Wednesday, December 3, 2008

Minority Report: Now (Nearly) in Stores

I'm not talking about the awesome 2002 movie which starred Tom Cruise, although it does involve the technology featured in it. I'm referring to the display where Cruise used hand gestures in the air (after fitting on a specially-made glove) that would enable him to interact with the computer. Turning his fist right would fast-forward a video, making a rectangle with his two hands would select a certain video frame...etc. All along, we have been trapped by the mouse/keyboard and have never been truly able to be able to express what we want on the computer in a quick and intuitive way.

However, in the past two years, Perceptive Pixel, a company led by Jeff Han, has been developing technology that would enable users to forgo the mouse and typical keyboard and instead use your hands to interact with the super sized upright display. Of course, this still requires you to physically touch the display, but is definitely a step up from the current computing interface. The multi-touch technology that it relies is already on the market today, primarily by Microsoft's Surface, Apple's iPhone/iPod Touch/MacBook trackpads, and as of recently, T-Mobile/Google's G1 phone.

This past January, the first of his displays was showcased by CNN during the caucuses and primaries in the U.S. Presidential Election. Dubbed by CNN as "The Magic Wall," its usefulness and popularity has since spread to the other major news networks, including FOX and ABC. As materials get cheaper and demand increases, these multi-touch displays will no doubt be seen in more high-profile locations.

Speaking of CNN, this was not the first time they took the lead in demonstrating new technology. In January, CNN's Anderson Cooper held up a "Virtual Pie Chart" to display the results of the Iowa Caucuses. It was based on cameras that was aimed at the placard he held, and a a computer rendered a pie chart over it. On Election Day in November, CNN once again took the prize when they beamed a "hologram" of music artist and activist, who was in a studio in Chicago, to speak with Cooper, who was in New York City. This time, the set-up was much more elaborate: dozens of cameras surrounding in a circular fashion, which was also surrounded by a green screen. In CNN's NYC studios, computers added in a 2D image of him that was only viewable on a television screen, not visible in the actual studio.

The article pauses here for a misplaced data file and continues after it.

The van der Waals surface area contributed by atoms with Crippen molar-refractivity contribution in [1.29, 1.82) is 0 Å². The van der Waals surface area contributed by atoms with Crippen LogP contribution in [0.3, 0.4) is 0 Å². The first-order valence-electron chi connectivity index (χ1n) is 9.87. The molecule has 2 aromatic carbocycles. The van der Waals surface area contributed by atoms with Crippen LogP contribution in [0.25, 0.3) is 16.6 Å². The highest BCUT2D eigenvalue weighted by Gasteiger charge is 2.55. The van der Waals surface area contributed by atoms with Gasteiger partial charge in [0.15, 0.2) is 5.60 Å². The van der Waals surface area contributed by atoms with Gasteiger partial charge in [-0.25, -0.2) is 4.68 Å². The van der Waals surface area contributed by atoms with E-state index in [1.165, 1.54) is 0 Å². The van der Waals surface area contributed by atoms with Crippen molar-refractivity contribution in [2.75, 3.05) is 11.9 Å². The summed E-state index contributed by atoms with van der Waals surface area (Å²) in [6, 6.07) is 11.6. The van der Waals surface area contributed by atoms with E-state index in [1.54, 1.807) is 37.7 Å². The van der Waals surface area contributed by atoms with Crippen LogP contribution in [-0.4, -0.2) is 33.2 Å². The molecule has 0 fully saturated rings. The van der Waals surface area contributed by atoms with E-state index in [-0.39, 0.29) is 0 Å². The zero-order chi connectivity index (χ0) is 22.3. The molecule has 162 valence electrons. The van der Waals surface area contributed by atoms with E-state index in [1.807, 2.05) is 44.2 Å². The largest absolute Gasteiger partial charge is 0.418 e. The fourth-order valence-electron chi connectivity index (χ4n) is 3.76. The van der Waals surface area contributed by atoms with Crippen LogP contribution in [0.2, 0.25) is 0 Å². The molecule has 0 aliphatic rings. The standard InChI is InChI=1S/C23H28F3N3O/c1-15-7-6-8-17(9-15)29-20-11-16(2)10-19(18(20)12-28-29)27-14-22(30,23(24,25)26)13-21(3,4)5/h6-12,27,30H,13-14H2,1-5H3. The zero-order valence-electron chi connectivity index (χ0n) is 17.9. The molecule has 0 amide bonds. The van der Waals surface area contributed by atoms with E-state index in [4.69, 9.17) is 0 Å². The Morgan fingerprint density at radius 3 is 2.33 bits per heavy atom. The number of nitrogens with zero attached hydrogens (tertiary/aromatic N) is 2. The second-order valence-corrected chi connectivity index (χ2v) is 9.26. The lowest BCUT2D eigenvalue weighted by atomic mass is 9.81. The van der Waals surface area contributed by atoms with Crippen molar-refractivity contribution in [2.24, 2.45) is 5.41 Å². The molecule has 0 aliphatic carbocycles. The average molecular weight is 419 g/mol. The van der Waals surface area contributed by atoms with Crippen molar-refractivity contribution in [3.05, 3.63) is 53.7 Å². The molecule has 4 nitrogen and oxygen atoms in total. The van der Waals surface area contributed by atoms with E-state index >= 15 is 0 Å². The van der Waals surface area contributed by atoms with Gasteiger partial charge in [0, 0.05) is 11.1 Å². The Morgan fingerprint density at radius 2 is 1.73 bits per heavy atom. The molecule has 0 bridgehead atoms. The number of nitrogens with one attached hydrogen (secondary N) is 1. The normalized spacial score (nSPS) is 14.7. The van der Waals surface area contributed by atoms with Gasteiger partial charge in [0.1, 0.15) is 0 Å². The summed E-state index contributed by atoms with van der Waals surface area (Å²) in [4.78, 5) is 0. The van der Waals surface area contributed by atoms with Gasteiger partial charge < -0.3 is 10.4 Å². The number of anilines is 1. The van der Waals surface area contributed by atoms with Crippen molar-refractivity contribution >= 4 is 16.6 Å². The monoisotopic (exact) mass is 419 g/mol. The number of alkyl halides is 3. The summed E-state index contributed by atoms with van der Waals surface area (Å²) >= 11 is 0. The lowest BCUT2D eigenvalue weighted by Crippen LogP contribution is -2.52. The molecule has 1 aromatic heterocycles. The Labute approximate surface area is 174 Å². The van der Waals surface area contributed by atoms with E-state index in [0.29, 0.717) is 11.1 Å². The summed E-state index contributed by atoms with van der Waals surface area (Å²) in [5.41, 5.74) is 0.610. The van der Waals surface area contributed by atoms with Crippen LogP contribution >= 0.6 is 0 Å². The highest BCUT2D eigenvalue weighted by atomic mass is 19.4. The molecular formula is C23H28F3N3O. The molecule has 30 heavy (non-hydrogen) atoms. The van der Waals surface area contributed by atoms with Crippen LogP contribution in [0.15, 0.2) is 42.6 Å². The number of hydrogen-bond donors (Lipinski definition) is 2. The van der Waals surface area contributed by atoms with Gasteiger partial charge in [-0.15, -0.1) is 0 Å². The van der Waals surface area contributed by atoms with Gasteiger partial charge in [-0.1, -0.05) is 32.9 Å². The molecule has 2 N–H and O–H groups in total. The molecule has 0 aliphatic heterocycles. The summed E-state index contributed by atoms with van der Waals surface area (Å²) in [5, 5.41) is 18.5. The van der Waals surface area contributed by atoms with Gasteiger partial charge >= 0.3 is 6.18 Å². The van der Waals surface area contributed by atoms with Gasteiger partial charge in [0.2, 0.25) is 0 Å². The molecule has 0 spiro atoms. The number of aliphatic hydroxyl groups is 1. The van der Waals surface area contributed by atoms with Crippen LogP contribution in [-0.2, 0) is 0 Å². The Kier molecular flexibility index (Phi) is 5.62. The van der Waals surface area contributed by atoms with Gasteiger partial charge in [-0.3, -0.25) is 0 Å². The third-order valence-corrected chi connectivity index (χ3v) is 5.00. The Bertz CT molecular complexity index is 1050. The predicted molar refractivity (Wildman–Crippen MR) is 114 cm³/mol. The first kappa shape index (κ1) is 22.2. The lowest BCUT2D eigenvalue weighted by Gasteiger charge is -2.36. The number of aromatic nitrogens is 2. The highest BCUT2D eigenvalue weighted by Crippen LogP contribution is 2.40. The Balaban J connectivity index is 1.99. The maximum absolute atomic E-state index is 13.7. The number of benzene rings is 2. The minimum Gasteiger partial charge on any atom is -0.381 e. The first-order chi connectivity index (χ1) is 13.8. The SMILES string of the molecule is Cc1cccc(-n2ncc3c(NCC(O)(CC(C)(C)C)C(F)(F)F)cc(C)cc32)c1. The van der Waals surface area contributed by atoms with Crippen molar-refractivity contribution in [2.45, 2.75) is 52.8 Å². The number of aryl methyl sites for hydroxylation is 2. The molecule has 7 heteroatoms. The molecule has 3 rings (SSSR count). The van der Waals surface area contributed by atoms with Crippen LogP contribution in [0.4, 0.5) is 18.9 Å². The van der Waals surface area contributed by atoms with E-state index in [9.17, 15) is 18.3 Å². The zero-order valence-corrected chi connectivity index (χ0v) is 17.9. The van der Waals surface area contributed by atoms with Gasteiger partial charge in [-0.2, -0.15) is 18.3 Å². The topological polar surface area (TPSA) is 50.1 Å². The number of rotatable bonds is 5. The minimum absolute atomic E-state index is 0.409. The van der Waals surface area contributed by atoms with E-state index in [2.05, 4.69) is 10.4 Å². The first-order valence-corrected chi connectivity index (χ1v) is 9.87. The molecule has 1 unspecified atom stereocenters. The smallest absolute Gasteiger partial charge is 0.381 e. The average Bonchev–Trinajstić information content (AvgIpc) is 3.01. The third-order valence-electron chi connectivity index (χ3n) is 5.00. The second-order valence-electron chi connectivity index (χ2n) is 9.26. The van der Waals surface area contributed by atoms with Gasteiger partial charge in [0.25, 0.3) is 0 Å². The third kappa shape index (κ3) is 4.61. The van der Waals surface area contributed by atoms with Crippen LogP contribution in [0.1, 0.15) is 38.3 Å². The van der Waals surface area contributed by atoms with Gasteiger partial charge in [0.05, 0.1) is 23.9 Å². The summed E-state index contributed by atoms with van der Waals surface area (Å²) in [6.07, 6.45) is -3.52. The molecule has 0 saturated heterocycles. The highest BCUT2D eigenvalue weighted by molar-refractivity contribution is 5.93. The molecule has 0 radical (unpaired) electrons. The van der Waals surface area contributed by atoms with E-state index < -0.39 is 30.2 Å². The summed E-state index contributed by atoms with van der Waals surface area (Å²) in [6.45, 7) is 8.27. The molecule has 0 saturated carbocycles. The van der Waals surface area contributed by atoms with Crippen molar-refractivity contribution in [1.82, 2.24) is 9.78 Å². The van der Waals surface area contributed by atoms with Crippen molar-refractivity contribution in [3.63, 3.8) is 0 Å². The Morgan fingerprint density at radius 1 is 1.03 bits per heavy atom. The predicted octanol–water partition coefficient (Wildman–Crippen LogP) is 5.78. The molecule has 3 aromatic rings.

Of course, all of these technologies are only a small peek into the future of the many applications that can be created to enhance our experience with computing that will make it as easy as interacting with real life. I await the day when I can view and organize my pictures or do research at home with the feeling that I truly have control over my actions.

A parody of the Magic Wall on Saturday Night Live:

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